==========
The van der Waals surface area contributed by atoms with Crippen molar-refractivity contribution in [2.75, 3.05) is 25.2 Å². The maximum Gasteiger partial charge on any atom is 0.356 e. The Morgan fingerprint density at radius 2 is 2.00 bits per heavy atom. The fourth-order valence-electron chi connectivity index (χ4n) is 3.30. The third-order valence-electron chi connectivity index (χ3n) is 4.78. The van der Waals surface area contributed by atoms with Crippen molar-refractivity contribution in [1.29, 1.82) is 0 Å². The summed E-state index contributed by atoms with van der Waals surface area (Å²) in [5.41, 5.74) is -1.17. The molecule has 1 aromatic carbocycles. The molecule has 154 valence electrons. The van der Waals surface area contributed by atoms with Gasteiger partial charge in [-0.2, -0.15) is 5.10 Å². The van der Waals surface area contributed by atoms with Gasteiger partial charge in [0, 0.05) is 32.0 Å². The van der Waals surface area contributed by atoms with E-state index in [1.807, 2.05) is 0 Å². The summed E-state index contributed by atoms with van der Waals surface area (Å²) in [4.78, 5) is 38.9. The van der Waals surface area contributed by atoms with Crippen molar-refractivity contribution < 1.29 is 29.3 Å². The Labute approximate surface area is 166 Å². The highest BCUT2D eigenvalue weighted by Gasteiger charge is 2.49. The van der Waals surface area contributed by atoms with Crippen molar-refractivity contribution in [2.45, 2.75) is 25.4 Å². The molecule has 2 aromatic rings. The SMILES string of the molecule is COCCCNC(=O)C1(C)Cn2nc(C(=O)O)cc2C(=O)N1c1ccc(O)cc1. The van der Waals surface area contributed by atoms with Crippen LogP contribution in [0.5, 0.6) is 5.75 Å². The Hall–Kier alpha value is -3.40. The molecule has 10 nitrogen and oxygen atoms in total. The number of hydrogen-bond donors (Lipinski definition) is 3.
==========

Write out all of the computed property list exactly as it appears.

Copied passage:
The van der Waals surface area contributed by atoms with Crippen molar-refractivity contribution in [2.75, 3.05) is 25.2 Å². The maximum Gasteiger partial charge on any atom is 0.356 e. The Morgan fingerprint density at radius 2 is 2.00 bits per heavy atom. The fourth-order valence-electron chi connectivity index (χ4n) is 3.30. The third-order valence-electron chi connectivity index (χ3n) is 4.78. The van der Waals surface area contributed by atoms with Crippen molar-refractivity contribution in [1.29, 1.82) is 0 Å². The summed E-state index contributed by atoms with van der Waals surface area (Å²) in [5.41, 5.74) is -1.17. The molecule has 1 aromatic carbocycles. The molecule has 154 valence electrons. The van der Waals surface area contributed by atoms with Gasteiger partial charge in [-0.2, -0.15) is 5.10 Å². The van der Waals surface area contributed by atoms with Gasteiger partial charge in [0, 0.05) is 32.0 Å². The van der Waals surface area contributed by atoms with E-state index in [1.807, 2.05) is 0 Å². The summed E-state index contributed by atoms with van der Waals surface area (Å²) in [4.78, 5) is 38.9. The van der Waals surface area contributed by atoms with Crippen molar-refractivity contribution < 1.29 is 29.3 Å². The Labute approximate surface area is 166 Å². The highest BCUT2D eigenvalue weighted by Gasteiger charge is 2.49. The van der Waals surface area contributed by atoms with Crippen molar-refractivity contribution in [2.45, 2.75) is 25.4 Å². The molecule has 2 aromatic rings. The SMILES string of the molecule is COCCCNC(=O)C1(C)Cn2nc(C(=O)O)cc2C(=O)N1c1ccc(O)cc1. The van der Waals surface area contributed by atoms with Crippen LogP contribution in [0.5, 0.6) is 5.75 Å². The Hall–Kier alpha value is -3.40. The molecule has 10 nitrogen and oxygen atoms in total. The number of hydrogen-bond donors (Lipinski definition) is 3.